My grandparents have since passed. One of my brothers has a three-foot wall divider in his home. Our grandmother’s books lie on top, lovingly displayed. Sometimes, I find myself patting them as I walk by, just to say “hi.”

I love strolling through antique malls. Some may only see a building filled with old junk, but for me, it’s a fabulous opportunity for imaginative spelunking through objects’ unshared stories:

A painting purchased by a lonely housewife temporarily eased her aching heart. A book offered adventures to a young boy who yearned to leave home. A clock traveled thousands of miles from the “old country” accompanied by hopes of a prosperous land. A porcelain Victorian doll was shipped by a WWII sailor to his young niece two weeks before losing his life to a direct torpedo hit. Vinyl albums were played over and over by girlfriends at a slumber party. A mahogany table played host to dinners, holidays, discussions and challenging homework. The art of whittling was learned with a pocketknife gifted from a beloved grandfather. A ring had been carried in a pocket during picnics, movies and walks before the proposal was finally blurted out during a rainstorm. Building blocks hand-me-downs from four older siblings continued to bring joy. Martini glasses filled every Thursday night for ladies’ bridge night.

Photographs of discarded relatives periodically appear in and out of frames: Two brothers – one seated and one standing – agree to the portrait after their mother’s anguish that they are leaving home to fight the Yanks. A teenage girl standing behind a chair with a wide, white collar and hair tied back in a pony tail just learned the boy she has crush on also has a crush on her. A young daughter holds her mother’s brooch, causing the younger brother to cry until his father lets him hold his pocket watch for the family portrait. A group of second grade students in a class picture just learned of two classmates’ deaths due to diphtheria. A middle-aged woman glares, irritated, at the camera, thinking about numerous unfinished chores.

I also love driving or walking through older communities where more stories await: That beautifully landscaped home’s secret cellar witnessed brewing of illegal hooch during Prohibition, which was also sold to neighbors. A victory garden in the backyard in the next block preceded the swimming pool and spa. A battered wife hid her shame and embarrassment in the charming bungalow. The strict piano teacher on the corner produced three successful concert pianists. A president visited his old college chum in the brownstone.

That is why I enjoyed Kate Atkinson’s book, “Behind the Scenes at the Museum,” in which she provides a bird’s eye view of a family history. The reader is led back-and-forth through time through objects, places and people as informative bread crumbs gently and often humorously ultimately bring us to a complete picture. The book’s story, as with  life, is multi-layered.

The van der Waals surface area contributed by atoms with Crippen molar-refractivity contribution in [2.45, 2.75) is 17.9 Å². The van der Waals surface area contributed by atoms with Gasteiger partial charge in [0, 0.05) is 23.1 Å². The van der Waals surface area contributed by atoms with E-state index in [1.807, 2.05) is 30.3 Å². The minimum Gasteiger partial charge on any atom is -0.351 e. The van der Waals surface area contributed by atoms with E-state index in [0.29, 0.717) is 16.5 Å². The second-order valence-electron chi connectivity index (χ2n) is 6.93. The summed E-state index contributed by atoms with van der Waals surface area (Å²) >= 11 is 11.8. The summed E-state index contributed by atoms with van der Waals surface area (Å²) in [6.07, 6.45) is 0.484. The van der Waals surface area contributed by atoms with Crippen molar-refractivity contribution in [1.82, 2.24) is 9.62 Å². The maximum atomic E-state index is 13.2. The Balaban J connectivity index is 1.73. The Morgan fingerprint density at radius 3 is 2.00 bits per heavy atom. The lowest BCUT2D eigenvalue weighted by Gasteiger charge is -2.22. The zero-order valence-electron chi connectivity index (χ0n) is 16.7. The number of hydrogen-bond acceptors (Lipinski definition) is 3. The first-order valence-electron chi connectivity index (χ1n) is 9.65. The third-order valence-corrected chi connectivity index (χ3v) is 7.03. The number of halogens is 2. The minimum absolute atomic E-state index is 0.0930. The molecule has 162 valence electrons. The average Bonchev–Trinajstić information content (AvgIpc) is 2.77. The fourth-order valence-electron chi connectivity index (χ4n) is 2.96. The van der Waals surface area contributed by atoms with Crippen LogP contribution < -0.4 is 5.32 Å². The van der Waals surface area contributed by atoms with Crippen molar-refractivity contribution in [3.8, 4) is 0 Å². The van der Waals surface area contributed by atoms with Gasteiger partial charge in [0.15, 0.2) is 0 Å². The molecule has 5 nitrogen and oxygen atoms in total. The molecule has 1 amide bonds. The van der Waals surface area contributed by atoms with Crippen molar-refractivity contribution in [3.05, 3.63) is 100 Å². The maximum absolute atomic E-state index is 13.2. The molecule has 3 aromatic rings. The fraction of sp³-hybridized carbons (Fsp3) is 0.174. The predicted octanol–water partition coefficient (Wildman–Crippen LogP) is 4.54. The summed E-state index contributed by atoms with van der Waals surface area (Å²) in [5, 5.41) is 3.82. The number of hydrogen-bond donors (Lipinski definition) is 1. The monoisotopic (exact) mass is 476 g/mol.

Pay more attention to what surrounds you. Leave the flat plains of existence and explore the depths and heights that surround you. You won’t be bored. I promise.

A hiking buddy became a dad for the first time, and we were discussing the “firsts” in his baby’s future. I considered the idea of “firsts” later that evening, and how they continue throughout our lives. In fact, metaphysics purports that nothing remains the same, so every nanosecond of your life is yet another first.

Trolling my memory banks, these random “firsts” popped up:

  • Television appearance: I was in grade school when my younger brothers and I appeared on a local children’s show because a friend of the family worked for the station. The three of us sat side-by-side along with seven other children on a two-level bleacher. I absolutely died of embarrassment when I noticed one of my brothers picking his nose.
  • Introduction to the disabled: There was a special education extension to my grade school, and two students my age shared our black top playground. One was a “white” girl with frizzy hair and a leg brace, and the other a “black” blind girl who would constantly swing her head back and forth while shaking her hands up and down. For some reason, somebody decided that the blind girl was cool and the one with the leg brace was not.
  • Skipping: My favorite part of kindergarten.
  • Loss of loved one: A cousin just a couple of years older than I was killed in an auto accident after being thrown out of the vehicle and landing on the back of his head. The open-casket service choice was ill-advised. I can still see the poorly applied toupee sticking up.
  • Spending the night at my grandparents’ house, without my parents: I was only about five years old and woke up in the middle of the night by the sound of a growling bear. I was abjectly terrified and could not go back to sleep. The next morning, when my grandmother asked how I slept, I told her about the bear. Her brow furrowed with deep concentration as she tried to determine what I had actually heard, and then she burst out laughing. “Oliver!” she called out. “Julie heard you snoring and thought you were a bear!”